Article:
An Oklahoma marriage officiant arrived at the coffee shop in response to a Craigslist ad for an acting gig. She left with a bag full of ricin poison, ten glass vials, and written instructions on how to murder Danielle Layman’s ex-husband, the FBI says.
Layman, 37, is accused of plotting to assassinate her ex-husband, who now lives in Israel. She allegedly posted a Craigslist advertisement seeking an amateur actor to travel to Israel for a gig. When a candidate applied for the job, Layman allegedly took her to a Ponca City, Oklahoma coffee shop, where she showed the applicant a slide show on how to murder her ex, whom she claimed was a member of ISIS.
Tinsley Keefe is a marriage officiant and model, not a murderer. She was looking for posts “about acting and modeling, things like that. Didn’t really plan on anybody asking me to kill somebody overseas,” she told The Daily Beast.
But Layman’s April 18 Craigslist posting for a "10 day gig overseas for amateur, competitive pay!" looked innocent.
“For production overseas, looking for talent, 30-45 years old,” the ad read, according to a criminal complaint filed in Oklahoma’s Western District Court. “Doesn't have to be a professional actor. Required: Creative, outgoing and friendly, positive personality, boldness and bravery (some stunts may seem risky, although they are completely safe),” Layman allegedly wrote in a Craigslist post.
Her attorney did not return The Daily Beast’s request for comment.
The ideal candidate would also be “Discrete (you must not disclose any information related to the plot to ANYONE under ANY CIRCUMSTANCES, until after it premiers, except with explicit permission from production) valid passport not required but preferred: Experience in acting. Experience performing in magic shows, Experience as casino dealer.”
After exchanging text messages, Keefe and Layman agreed to meet at a coffee shop on May 9 to discuss what Keefe still believed to be an acting gig, according to the criminal complaint. Then Layman arrived with a laptop containing a slideshow on “Operation Insecticide.”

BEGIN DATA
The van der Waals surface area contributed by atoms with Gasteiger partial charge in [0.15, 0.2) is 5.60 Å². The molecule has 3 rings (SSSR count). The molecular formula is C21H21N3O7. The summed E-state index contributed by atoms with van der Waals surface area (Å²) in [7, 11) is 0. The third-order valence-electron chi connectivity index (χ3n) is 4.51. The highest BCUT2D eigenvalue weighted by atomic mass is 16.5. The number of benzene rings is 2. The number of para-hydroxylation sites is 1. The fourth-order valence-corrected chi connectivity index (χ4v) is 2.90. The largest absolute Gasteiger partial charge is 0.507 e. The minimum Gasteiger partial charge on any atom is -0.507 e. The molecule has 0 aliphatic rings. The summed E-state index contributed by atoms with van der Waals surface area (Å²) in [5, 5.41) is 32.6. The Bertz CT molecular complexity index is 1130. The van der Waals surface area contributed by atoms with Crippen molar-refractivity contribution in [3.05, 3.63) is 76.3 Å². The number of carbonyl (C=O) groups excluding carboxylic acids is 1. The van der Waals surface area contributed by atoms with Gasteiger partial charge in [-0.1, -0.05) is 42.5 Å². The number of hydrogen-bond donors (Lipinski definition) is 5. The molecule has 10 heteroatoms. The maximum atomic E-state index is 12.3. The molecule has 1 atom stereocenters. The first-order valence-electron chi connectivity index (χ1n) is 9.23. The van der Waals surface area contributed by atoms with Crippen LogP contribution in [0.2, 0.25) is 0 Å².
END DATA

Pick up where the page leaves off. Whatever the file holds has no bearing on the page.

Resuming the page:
“She was very prepared,” Keefe said. “A little nervous, but very prepared. She’d clearly thought of everything in advance. She’d done her homework.”
The slideshow allegedly outlined how to kill Layman’s ex-husband, who works as a taxi driver in Tel Aviv, Israel. Though the pair divorced in 2003, they were reportedly embroiled in a vicious custody battle in 2014, after Layman and her new husband visited Israel on vacation with Layman’s children. Layman’s ex-husband reportedly learned that the family was in Israel, and filed a lawsuit with a regional rabbinical court, demanding visitation privileges with his daughter. The daughter was reportedly detained in Israel, although Layman’s social media shows the girl returned to the United States.
Three years after the custody battle, Layman still wanted to kill her ex, the criminal complaint claims. Over a series of slides, she allegedly instructed Keefe to travel to Tel Aviv and take up lodging in a tourist hostel. Once at the hostel, Keefe was to call Layman’s ex-husband and request tours around the city for several consecutive days. Every day, Keefe was to add ricin, a highly toxic substance to Layman’s ex-husband’s coffee.
“Prepare 2 cups of coffee. Add powder to one of them. As your mark arrives at your hostel to pick you up in the morning, offer him a cup of coffee,” Layman’s alleged instructions read. “Repeat every morning and monitor the driver's health. Report if he starts showing signs of illness, if he is vomiting, and if he fails to come pick you up at the hostel … When your mark is hospitalized [or] eliminated - move to a different hotel or motel until your flight back home.”
Layman described herself as an Israeli intelligence official, and her “mark” as a terrorist, Keefe said.
“It was supposed to be a member of ISIS who was transporting weapons,” Keefe said. “But it turned out to be her ex-husband.”
Layman allegedly gave Keefe ten glass vials and a plastic bag full of ricin. A colleague would contact Keefe to set up travel arrangements, Layman said. She even allegedly gave Keefe instructions on how to smuggle the lethal poison into Israel.
“The powder you are carrying is not a drug,” Layman wrote, according to the criminal complaint. “If questioned about it at the airport explain it is a religious relic that is supposed to ward off evil spirits.”
Keefe left the meeting unnerved.
“It was very confusing. On the way back to my house, I sent a text message to a friend of mine like, ‘hey, this is going on.’ I sent pictures of [the ricin] like ‘what do you think I ought to do?’” she said. “He said stop what you’re doing and call the police right now. I said I was going to maybe contact them when I got back home. He said nope, right now.”
When federal agents raided Layman’s home the following month, they allegedly found “several dozen castor beans,” which, along with the mortar and pestle they found in the kitchen, can be used to make ricin. “On the kitchen counter, agents found instructions on how to make ricin, apparently printed from the internet.”
Layman was arrested on charges of use of interstate commerce facilities in the commission of murder-for-hire, for which she faces up to 20 years in prison.